As an executive coach and someone who spends a lot of my time trying to figure out how leaders can be more effective, you can imagine how excited I was to learn that there is all kinds of new data out on employee satisfaction in the federal government. The Partnership for Public Service has released the results of its biannual Best Places to Work in the Federal Government report. Being the total leadership geek that I am, it's been a lot of fun for me to get online and sort through the 74 employee survey questions that the study is based upon. What's even more fun for me is the direct comparison between the public and private sectors on 13 benchmark questions from the Best Places to Work studies.
(I know what you're thinking. "Wow, he needs to find a hobby or something." You may be right, but hang with me as I'm getting to the really good stuff.)
Anyway, the question that generated the biggest gap between the public and private sectors was, "How satisfied are you with the information you receive from management on what's going on in your organization?" 48% of Federal employees answered that question positively while the favorable rating with private sector employees was 66%.
That started me wondering which items in the Federal study had lower favorability ratings than that one. It turns out that you can download all the questions from the Office of Personnel Management in an Excel spreadsheet and start sorting to your heart's content. There are 20 questions with less than a 48% positive rating. (The lowest, with a 9% favorable rating, is "How satisfied are you with child care subsidies?") Out of the other 19 lower rated items, I found three that I think can be directly linked back to how leaders spend their personal time and attention. Those three are:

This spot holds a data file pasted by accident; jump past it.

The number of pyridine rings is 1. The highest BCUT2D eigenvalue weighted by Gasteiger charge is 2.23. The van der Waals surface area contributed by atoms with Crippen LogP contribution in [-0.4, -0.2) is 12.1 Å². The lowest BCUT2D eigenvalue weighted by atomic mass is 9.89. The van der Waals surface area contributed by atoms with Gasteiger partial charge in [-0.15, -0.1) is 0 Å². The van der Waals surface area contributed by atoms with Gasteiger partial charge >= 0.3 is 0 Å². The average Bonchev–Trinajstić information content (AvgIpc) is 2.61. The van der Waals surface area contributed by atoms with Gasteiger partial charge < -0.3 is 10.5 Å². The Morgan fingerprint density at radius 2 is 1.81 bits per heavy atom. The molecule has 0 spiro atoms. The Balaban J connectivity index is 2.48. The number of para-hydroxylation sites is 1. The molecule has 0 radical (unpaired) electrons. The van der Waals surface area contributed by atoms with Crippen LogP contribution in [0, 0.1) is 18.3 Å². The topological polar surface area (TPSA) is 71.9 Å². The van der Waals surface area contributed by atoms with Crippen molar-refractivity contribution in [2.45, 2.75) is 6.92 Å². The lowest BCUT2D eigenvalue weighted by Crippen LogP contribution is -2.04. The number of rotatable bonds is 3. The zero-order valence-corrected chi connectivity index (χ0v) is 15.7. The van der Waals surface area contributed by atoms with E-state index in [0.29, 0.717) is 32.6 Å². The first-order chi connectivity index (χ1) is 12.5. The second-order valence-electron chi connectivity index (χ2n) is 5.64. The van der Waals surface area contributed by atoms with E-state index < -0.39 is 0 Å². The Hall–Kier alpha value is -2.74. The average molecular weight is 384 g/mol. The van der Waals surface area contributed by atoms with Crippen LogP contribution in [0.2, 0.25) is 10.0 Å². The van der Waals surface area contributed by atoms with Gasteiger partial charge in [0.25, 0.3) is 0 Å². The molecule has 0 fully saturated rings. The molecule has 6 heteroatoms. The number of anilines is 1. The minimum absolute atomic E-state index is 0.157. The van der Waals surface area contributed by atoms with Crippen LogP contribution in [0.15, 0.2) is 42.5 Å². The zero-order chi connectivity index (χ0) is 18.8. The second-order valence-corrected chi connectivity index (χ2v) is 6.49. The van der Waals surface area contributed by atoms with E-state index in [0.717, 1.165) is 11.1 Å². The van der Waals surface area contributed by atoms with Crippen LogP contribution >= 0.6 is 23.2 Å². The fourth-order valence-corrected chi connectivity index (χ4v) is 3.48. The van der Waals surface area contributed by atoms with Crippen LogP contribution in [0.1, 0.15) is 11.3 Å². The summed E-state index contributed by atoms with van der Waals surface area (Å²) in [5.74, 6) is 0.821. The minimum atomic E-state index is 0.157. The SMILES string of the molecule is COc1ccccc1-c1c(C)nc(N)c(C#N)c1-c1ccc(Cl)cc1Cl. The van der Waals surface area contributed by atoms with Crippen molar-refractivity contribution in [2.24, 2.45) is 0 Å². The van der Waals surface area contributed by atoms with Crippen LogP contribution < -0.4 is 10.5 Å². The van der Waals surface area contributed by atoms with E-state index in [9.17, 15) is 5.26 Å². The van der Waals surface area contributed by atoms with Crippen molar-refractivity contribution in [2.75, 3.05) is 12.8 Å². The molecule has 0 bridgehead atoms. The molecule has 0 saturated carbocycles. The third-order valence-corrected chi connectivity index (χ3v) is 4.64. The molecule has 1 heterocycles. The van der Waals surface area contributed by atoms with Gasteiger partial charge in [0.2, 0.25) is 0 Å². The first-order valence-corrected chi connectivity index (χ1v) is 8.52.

- "In my organization, leaders generate high levels of motivation and commitment in the workforce." (40% favorable)
- "Creativity and innovation are rewarded." (40% favorable)
- "How satisfied are you with the policies and practices of your senior leaders?" (42% favorable)
I'd argue that three out of the four items highlighted here (receiving information, feeling committed and satisfaction with policies and practices) are directly connected to the quality of leadership communications. You could also argue that the fourth item (rewarding innovation) is at least indirectly related to intentional leadership communication.
So, what's the lesson that any leader (public or private sector) should take away from the study? I'd go back to one of my favorite frameworks - Bill Bridges' Four P's Model. Leaders need to be focused on constantly and consistently communicating four things:
- Purpose: why are we here and what difference does that make?
- Picture: what will things look like when we're fully successful?
- Plan: how will we get to that picture of success?
- Part to Play: here's what you can do to contribute. What else can you bring to the party?
Think for a moment about how a consistent leadership focus on communicating the Four P's would move the needle on employee knowledge, commitment, innovation and satisfaction. If you're a leader, what can you do this week to communicate the purpose, picture, plan and the part to play? If you're a leader of leaders, what do you and your team need to do to cascade the communication throughout your organization?
Given our current state of affairs, it seems like commitment and innovation have never been more important. What do you want to do about it? What other tactics or strategies would you share to help leaders move the needle?